How Much Does a Privateer Motocross Racer Make? - Risk Racing

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How Much Does a Privateer Motocross Racer Make?

July 26, 2020

How Much Does a Privateer Motocross Racer Make? - Risk Racing

There is a lot of money in motocross racing, and depending on whether you’re racing on your own or for a factory team, you might not get a large piece of the pie. Privateer racers race on their own because they love it as a hobby or want to work their way up to riding for factory teams. But how much does a privateer motocross racer make?

Privateer motocross racers earn money through private sponsorships that offset expenses and prize winnings, depending on their place in the race. A total purse, or ‘prize’, of $66,000 is divided between the racers, with first-place getting most, while other racers get a percentage of the rest of the purse.

Privateers don’t make a lot of money and depend only on sponsorships and purse winnings. If you start in motocross racing, stick around to find out the details about privateer motocross racing income.

1 The Difference Between Income of Privateer Racers vs. Factory Team Racers
1.1 Team Racers Earn a Monthly Salary
1.2 Privateer Racers Depend on Purses and Sponsorships
1.3 Team Racers Ride a Company Bike for Races
1.4 Privateers Buy and Maintain Their Bikes
2 Purse Money Depends on Where a Racer Places
3 Sponsorships Help Pay for Biking Gear and Accessories
4 Expenses Cut Into a Privateer’s Income
5 Conclusion

The Difference Between Income of Privateer Racers vs. Factory Team Racers

Some racers that ride for factory teams end up leaving because they want to have more control over their careers and negotiate top dollar for sponsorships and endorsement deals. Those who are already at the top of their careers and are famous often get better deals and can make a decent income compared with amateur racers without a team behind them.

Privateers who are just starting in racing depend only on purse winnings as well as private sponsorships. Since they are not famous yet or have not caught the eye of large corporations, they need to have another job to support their hobbies.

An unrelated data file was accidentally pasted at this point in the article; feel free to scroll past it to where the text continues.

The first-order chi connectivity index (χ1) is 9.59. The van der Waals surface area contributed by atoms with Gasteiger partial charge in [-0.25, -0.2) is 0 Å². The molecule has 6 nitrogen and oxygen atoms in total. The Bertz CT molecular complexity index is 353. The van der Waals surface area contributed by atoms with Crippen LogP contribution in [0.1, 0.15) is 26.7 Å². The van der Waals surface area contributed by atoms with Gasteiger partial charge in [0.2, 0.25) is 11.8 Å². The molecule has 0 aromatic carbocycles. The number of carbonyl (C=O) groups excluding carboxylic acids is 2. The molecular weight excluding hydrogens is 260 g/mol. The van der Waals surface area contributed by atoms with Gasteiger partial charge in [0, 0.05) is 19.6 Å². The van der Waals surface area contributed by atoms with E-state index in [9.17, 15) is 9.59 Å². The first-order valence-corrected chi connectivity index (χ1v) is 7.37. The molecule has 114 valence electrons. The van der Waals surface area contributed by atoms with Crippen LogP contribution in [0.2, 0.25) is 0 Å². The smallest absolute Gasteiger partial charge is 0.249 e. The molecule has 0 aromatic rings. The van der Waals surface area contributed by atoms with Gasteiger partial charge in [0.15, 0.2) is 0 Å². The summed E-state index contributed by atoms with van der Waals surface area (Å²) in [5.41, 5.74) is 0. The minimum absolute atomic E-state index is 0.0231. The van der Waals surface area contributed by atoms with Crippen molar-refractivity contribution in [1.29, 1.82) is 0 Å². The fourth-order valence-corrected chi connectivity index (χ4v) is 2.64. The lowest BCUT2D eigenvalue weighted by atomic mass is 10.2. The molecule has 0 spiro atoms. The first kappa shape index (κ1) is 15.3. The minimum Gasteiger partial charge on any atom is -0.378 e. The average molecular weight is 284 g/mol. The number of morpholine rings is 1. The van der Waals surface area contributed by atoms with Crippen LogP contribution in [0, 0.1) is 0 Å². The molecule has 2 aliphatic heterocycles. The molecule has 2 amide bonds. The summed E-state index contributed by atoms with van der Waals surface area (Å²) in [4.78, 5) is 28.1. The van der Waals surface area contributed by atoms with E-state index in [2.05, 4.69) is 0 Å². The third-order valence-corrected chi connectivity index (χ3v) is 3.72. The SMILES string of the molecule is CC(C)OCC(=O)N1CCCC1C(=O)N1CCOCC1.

Team Racers Earn a Monthly Salary

Riders on a factory team earn a “base compensation” of 12 equal installments of $20,000 per month, plus bonuses and endorsement deals that the factory negotiates for the rider. Factory team riders can earn several million dollars for one season.

Privateer Racers Depend on Purses and Sponsorships

Racers that start in motocross or those doing it as a hobby only, earn money from prize winnings and private sponsorships only. While they might win up to $12,000 per race, the chances are slim that they finish first in every racing event in the season. Top privateer racers can earn between $100,000 to $200,000 per year, but most don’t make near enough to ride exclusively without needing a job to support the hobby.

Team Racers Ride a Company Bike for Races

Factory teams provide their riders with bikes for racing that are maintained and repaired by professional mechanics paid by the team. While riders don’t have access to these bikes outside of race time, the team also provides riders with practice bikes during their off times to keep their skills going. 

Privateers Buy and Maintain Their Bikes

Privateer racers are responsible for buying and maintaining their bikes, which can sometimes be quite expensive. Depending on their riding level, however, they might be able to get free bikes through sponsors. But they still might need to rebuild parts or build custom parts with what they can find should something go wrong on their bikes. 

Buying a bike can be expensive, even when used, which can be a barrier to getting started if you don’t have the funds already. The prize money also might not cover the added expense of bike maintenance and repairs. 

Purse Money Depends on Where a Racer Places